If you or someone in your family has been diagnosed with a multiple antibiotic resistant bacteria, the following information can help you better understand resistant bacteria and what to do to prevent spreading these bacteria to others.
Antibiotic resistant bacteria are germs that have developed resistance to certain antibiotics that normally kill the bacteria. Infections with antibiotic resistant bacteria can be harder to treat.
Two common types of bacteria that can become resistant to antibiotics are Staphylococcus aureus (Staph) and Enterococcus. Staph lives on your skin and Enterococcus lives in your intestines. When these bacteria become resistant to the antibiotics most commonly used to treat infection, they are referred to as either MRSA (mer-sah), which is short for methicillin-resistant Staph aureus, or VRE, which is short for vancomycin-resistant Enterococcus. Methicillin and vancomycin are the two antibiotics that are used to determine whether these bacteria are resistant to multiple antibiotics.
How did I get an antibiotic resistant strain of the bacteria?
Although we don't know exactly how people develop resistant bacteria, there are several possible causes. You can get resistant bacteria:
Will I always have them?
Many people can be treated with different antibiotics to get rid of the bacteria. Other people can be treated for the infection but will continue to carry the bacteria even though it doesn't make them sick. When you carry the bacteria but are not sick, you are referred to as being colonized.
People with chronic wounds, tubes, or chronic illnesses are more likely to be colonized. When people develop symptoms that make them sick, their condition is referred to as an acute infection. Your doctor may recommend additional cultures to find out if you have developed colonization.
What can I expect from my doctor and health care workers?
Your doctor, nurse, and other health care workers will wash their hands or use an alcohol-based hand sanitizer before and after caring for you. They will wear gloves when handling or touching any body fluid or wound. They may wear gowns to prevent getting the bacteria on their clothing. If you are coughing, your doctor or nurse may need to wear a mask while treating you.
If you are admitted to the hospital, a Special Precautions instruction card will be placed outside your door to alert staff that they need to use extra precaution while caring for you.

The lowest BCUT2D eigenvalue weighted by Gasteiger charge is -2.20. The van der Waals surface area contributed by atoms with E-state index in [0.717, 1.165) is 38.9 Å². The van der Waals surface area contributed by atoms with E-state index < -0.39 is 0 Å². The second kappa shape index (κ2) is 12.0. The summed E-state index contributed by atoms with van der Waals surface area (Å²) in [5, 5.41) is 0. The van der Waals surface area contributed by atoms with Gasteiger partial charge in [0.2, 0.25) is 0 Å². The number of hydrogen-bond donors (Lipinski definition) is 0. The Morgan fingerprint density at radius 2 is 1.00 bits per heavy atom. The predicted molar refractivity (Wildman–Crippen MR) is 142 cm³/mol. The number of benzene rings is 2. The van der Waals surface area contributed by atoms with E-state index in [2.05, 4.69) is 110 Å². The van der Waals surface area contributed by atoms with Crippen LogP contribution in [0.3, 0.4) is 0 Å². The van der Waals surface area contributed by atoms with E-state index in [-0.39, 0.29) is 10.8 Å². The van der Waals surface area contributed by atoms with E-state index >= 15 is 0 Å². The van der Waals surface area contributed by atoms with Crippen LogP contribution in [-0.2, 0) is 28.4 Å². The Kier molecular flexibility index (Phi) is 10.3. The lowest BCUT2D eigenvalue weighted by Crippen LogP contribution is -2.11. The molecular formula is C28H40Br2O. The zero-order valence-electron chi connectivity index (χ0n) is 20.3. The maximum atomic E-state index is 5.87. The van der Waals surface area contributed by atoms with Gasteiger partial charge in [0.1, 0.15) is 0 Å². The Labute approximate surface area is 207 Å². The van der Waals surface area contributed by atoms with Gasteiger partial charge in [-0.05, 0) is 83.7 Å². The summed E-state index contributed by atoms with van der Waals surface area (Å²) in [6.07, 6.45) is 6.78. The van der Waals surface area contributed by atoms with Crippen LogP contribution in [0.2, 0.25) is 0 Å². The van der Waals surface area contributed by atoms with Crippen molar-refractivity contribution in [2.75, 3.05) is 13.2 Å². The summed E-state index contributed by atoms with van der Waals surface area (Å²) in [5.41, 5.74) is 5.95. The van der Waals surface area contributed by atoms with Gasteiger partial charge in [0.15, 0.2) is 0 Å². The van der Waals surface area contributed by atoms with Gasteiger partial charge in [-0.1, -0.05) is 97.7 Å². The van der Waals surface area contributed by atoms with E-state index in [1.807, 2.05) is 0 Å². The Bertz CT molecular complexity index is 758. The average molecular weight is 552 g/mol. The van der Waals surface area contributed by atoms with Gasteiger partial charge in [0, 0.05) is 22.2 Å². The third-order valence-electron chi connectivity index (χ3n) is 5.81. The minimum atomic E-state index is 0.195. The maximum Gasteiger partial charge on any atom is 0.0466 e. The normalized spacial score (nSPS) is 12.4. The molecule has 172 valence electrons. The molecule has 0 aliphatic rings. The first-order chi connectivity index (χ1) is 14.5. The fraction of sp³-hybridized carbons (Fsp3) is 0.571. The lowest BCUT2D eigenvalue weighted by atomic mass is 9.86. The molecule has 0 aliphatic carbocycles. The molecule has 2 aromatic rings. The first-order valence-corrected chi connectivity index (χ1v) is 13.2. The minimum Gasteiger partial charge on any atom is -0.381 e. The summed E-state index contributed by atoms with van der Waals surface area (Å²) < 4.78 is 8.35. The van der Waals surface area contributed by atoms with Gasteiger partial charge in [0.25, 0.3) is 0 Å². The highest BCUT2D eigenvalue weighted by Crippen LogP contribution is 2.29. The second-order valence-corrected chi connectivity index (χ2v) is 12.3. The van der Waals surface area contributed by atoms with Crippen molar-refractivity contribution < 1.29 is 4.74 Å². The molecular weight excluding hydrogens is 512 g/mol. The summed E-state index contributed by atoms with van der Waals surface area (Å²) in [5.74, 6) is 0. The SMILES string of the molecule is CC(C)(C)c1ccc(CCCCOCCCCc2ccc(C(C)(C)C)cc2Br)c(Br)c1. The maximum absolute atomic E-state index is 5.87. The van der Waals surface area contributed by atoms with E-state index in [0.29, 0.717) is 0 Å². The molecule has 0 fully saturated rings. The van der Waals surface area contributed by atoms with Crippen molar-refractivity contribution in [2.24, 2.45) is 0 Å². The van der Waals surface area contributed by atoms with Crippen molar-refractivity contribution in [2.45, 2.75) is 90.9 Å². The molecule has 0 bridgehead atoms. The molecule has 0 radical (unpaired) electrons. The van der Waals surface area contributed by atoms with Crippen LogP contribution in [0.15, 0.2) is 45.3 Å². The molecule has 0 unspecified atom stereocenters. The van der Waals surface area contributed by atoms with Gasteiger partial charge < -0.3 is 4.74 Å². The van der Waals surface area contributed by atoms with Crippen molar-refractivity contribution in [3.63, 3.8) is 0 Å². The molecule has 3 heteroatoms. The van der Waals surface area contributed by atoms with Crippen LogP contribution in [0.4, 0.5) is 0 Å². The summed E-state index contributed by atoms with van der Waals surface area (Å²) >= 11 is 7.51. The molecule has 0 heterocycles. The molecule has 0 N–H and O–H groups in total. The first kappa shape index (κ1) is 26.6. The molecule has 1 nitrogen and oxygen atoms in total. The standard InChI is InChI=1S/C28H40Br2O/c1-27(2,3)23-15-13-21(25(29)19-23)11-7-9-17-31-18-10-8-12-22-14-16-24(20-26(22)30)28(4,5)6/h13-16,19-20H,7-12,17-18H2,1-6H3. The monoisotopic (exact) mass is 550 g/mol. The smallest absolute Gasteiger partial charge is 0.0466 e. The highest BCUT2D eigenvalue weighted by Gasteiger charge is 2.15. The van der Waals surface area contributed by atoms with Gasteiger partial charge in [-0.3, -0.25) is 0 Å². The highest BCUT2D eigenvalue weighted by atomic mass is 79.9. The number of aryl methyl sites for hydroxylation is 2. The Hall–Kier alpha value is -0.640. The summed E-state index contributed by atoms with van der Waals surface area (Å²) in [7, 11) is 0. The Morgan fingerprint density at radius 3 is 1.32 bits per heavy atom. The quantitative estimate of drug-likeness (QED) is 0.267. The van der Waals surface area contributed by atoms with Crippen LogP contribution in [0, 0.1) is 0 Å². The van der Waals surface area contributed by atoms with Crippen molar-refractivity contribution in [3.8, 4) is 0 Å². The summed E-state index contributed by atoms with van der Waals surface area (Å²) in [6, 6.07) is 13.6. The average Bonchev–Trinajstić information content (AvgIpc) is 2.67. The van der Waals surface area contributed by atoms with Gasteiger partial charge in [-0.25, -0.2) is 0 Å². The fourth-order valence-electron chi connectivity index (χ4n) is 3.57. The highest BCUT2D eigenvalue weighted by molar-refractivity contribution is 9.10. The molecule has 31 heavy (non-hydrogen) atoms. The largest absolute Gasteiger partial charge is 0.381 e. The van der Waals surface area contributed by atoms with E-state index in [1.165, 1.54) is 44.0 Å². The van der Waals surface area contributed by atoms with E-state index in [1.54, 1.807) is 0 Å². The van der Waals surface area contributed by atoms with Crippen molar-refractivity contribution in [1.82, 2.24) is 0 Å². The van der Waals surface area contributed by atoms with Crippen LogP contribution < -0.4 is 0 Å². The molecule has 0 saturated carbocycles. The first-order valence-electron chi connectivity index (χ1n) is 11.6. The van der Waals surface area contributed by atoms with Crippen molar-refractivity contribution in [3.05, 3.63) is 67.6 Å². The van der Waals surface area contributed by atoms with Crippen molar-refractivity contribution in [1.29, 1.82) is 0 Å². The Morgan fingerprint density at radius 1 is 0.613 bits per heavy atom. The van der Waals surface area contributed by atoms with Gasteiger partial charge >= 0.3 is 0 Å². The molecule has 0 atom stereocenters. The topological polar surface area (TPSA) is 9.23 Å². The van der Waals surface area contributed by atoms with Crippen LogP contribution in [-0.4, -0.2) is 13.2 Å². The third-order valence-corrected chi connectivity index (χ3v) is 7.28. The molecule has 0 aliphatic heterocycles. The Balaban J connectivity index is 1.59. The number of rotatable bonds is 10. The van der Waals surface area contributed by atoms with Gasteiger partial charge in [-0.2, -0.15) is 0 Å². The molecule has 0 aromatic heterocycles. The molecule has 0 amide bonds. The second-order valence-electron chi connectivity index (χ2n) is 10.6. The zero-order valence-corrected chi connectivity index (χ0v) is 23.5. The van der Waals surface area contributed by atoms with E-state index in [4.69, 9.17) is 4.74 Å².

You may remind health care workers that they need to wash their hands or use an alcohol-based hand sanitizer before and after caring for you.
Can my family and friends visit me while I'm in the hospital?
There is no reason to restrict your visitors. When visiting you in the hospital, your visitors may use the same protection as hospital staff. They will also be instructed to wash their hands or use an alcohol-based hand sanitizer after being with you or providing any care for you. Before you leave the hospital, your nurse will review additional home instructions with you and your caregiver.
What extra precautions should I take?
It is important to prevent the spread of resistant bacteria to other people. It is especially important to protect anyone who is frail, elderly, or has a chronic medical condition since they are more likely to develop an acute infection.
There are several things you can do to prevent the spread or transmission of these bacteria. Wash your hands or use an alcohol-based hand sanitizer frequently. Always wash your hands with soap and water:
Tell your caregivers that you carry antibiotic resistant bacteria so they can take the precautions necessary to prevent getting the bacteria and spreading it to others.
You can find several environmental disinfectant cleaners at the grocery store, such as Lysol, ammonia, or Clorox wipes. Read the label on the product. If it says "disinfectant," it will kill bacteria.
You can also make your own disinfectant solution: Mix 1 part bleach to 9 parts water. Use bleach with care: it permanently stains clothing and other materials such as towels and carpeting. Never mix bleach with household disinfectants that may contain ammonia — it will produce deadly chlorine gas.
Here are some additional tips to follow at home. Ask your nurse or doctor if you have any questions.
Be sure to wash your hands thoroughly with soap and water:
You can use an over-the-counter alcohol-based hand sanitizer when your hands are not visibly soiled or dirty.
If you have an infection or are colonized, you can use an antibacterial soap, like chlorhexidine gluconate, to reduce the bacteria on your skin. Chlorhexidine is available over-the-counter at most drug stores. Use it for one to two weeks or as directed by your doctor.
If your personal laundry is soiled with body fluids, you should wash it separately in detergent and bleach. Use 1 cup of bleach for each load of laundry. Any personal laundry that is not soiled with body fluids can be washed with the rest of your family's laundry.
Put all disposable waste, like dressings and bandages, into plastic bags and seal the bags securely. These bags can be thrown out with your regular garbage.
MRSA and VRE can live for weeks or months on unclean surfaces.
MRSA refers to bacteria that is difficult to treat because it's resistant to commonly used antibiotics.
Print this brochure for an easy-to-use reference on how to control the spread of MRSA to your family, how to take care of an active infection, and when to see your doctor.
Living With MRSA (PDF)
You also may get the brochure from your Group Health doctor or contact the Resource Line for a copy.
The brochure is a joint effort of Group Health and public health agencies.